As a duo, this band has delivered some stellar performances, from Chup and Paimona in the second season to Bibi Sanam Janam this season. Their initial global hype focused around the fact that they were female musicians from a country that was stereotyped as a place where women were oppressed, add to that they originally hail from Khyber Pukhtoonkhwa (although resided in the capital and have now moved to Lahore). They delivered a brilliant performance of Paimona in the second season, a song written in Dari, Farsi and Pushto. This season they delivered another very good performance of Bibi Sanam Janam which was in Persian.

    In this episode they set their eyes on Nazar Eyle, a song by Baris Manço, which is entirely in Turkish. What next? Their entire recorded body of work, save for Paimona, is in Urdu and even the simple rendition of the lyrics of Nazar Eyle sounded blurred as, except for the chorus, the singer sounds as if she’s mumbling. The original is available online for a listen. Compare both and see the difference. How the song relates to Pakistan is beyond comprehension.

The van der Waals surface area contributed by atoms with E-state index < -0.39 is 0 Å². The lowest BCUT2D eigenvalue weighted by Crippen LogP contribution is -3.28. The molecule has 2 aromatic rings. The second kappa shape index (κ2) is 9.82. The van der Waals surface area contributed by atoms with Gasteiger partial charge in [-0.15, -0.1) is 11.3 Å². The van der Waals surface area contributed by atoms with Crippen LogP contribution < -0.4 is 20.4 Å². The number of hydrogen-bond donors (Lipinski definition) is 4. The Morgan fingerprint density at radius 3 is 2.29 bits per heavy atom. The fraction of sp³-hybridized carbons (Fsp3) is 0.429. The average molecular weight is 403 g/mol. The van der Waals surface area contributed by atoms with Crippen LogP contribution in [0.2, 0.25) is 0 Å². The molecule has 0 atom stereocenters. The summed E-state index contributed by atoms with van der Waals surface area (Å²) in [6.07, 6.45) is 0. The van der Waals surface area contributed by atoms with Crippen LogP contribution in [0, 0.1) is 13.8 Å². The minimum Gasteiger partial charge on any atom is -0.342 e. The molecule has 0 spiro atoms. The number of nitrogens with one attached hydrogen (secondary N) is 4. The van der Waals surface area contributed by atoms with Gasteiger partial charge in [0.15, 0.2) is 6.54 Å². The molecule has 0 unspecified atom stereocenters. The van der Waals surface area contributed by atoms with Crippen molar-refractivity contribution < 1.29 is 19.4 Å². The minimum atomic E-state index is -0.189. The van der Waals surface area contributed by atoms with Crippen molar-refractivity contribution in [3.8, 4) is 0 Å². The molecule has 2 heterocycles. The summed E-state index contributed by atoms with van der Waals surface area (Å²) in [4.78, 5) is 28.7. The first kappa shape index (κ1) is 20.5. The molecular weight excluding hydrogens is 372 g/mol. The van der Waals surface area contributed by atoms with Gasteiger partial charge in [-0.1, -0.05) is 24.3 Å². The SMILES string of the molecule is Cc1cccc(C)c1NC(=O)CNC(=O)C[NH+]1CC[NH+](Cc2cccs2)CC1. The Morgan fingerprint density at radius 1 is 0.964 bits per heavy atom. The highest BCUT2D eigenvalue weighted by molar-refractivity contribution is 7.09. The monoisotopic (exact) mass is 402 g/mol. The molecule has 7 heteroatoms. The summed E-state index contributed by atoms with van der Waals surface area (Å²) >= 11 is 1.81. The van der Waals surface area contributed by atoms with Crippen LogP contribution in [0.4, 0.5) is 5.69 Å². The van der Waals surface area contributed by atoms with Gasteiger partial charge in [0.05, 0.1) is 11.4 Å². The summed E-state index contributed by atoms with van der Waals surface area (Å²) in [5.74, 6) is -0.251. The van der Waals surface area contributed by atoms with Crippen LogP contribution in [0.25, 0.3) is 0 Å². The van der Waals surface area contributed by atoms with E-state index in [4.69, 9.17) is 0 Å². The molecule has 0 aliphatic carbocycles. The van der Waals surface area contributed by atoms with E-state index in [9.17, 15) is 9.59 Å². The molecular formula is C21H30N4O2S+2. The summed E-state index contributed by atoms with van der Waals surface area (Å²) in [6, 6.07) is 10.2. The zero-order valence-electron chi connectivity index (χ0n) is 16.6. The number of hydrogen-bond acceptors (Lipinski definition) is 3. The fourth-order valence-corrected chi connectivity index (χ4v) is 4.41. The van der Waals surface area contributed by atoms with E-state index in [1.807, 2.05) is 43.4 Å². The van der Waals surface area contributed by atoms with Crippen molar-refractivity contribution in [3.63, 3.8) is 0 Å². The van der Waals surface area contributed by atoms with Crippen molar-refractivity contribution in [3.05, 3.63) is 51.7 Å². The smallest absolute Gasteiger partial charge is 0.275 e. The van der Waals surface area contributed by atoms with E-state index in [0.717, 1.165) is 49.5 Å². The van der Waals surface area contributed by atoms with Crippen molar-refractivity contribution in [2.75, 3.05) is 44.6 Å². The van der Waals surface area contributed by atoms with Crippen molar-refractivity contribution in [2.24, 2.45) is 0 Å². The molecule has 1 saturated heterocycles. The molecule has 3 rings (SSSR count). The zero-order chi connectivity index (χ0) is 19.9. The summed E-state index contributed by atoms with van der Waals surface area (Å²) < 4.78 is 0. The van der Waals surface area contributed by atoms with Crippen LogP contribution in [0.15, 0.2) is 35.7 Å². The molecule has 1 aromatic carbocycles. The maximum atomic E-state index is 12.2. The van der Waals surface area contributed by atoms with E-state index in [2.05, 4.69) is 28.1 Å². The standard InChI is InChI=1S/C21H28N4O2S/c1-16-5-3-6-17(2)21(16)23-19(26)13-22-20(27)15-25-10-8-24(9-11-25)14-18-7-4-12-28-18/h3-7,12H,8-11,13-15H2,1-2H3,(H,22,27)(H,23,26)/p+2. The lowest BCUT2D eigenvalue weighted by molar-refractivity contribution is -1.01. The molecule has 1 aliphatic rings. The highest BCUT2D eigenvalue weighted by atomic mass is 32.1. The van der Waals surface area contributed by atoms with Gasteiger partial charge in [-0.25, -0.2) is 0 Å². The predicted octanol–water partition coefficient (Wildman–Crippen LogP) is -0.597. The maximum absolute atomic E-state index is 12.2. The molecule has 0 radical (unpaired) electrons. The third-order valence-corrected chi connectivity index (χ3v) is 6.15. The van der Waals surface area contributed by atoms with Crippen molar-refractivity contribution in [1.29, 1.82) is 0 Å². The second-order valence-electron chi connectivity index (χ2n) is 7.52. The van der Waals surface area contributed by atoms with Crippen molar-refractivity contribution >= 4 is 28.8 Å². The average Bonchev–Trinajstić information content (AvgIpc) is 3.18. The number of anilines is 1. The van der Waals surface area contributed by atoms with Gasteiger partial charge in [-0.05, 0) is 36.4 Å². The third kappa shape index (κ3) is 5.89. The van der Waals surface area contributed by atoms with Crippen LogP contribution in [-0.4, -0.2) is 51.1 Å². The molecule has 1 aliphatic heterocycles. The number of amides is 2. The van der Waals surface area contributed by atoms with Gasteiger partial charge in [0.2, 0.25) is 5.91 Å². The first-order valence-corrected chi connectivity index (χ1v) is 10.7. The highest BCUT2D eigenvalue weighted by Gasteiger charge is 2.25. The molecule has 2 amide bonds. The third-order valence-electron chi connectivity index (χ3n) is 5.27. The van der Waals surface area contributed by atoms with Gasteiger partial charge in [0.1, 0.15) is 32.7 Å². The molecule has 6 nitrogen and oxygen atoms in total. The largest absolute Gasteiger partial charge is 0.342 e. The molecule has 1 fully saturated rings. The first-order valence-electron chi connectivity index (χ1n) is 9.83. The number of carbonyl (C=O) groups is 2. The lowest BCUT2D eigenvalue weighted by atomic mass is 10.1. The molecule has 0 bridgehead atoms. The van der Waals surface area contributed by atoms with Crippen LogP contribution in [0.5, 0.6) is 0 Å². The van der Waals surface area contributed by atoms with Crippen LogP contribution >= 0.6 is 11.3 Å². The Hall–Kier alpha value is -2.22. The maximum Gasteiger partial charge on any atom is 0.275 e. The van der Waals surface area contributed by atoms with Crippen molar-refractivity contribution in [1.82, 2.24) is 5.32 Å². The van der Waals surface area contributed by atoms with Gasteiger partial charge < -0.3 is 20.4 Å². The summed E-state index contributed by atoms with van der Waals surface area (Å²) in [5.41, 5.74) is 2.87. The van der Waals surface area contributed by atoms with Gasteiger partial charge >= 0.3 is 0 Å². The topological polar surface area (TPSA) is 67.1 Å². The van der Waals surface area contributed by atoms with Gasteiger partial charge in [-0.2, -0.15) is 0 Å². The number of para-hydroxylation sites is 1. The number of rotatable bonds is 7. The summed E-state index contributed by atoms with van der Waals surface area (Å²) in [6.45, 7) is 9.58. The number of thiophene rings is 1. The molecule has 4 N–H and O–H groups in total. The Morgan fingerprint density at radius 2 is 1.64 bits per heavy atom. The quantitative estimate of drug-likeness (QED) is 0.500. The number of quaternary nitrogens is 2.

Sanam Marvi has been blessed with a set of powerhouse vocals that, in her performance with Amanat Ali on Haq Maujood, have managed to drown Amanat and dominate the song completely. I’ve said this before, Amanat has the pipes, but he has neither the soul nor the maturity to pull off a performance of this magnitude. This song would have been perfect if sung by Marvi alone.

    He’s known as Sher-i-Punjab (Lion of Punjab) and is a performer to the core. Arif Lohar brought the house down with his performance of Mirza Sahibaan which was more entertaining to watch than it was to listen. The song which picks up pace and makes you dance along saw everything from Lohar’s signature chimta playing to head-banging to giving a loud victorious animal-like yell in return, signaling the end of his performance by flicking his hair back and breathing “bad!” into the microphone. Arif Lohar exhudes the kind of warm, fun energy that makes you play along with him. — Madeeha Syed

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  14. August 1, 2010, Sunday, Episode 5 – season finale –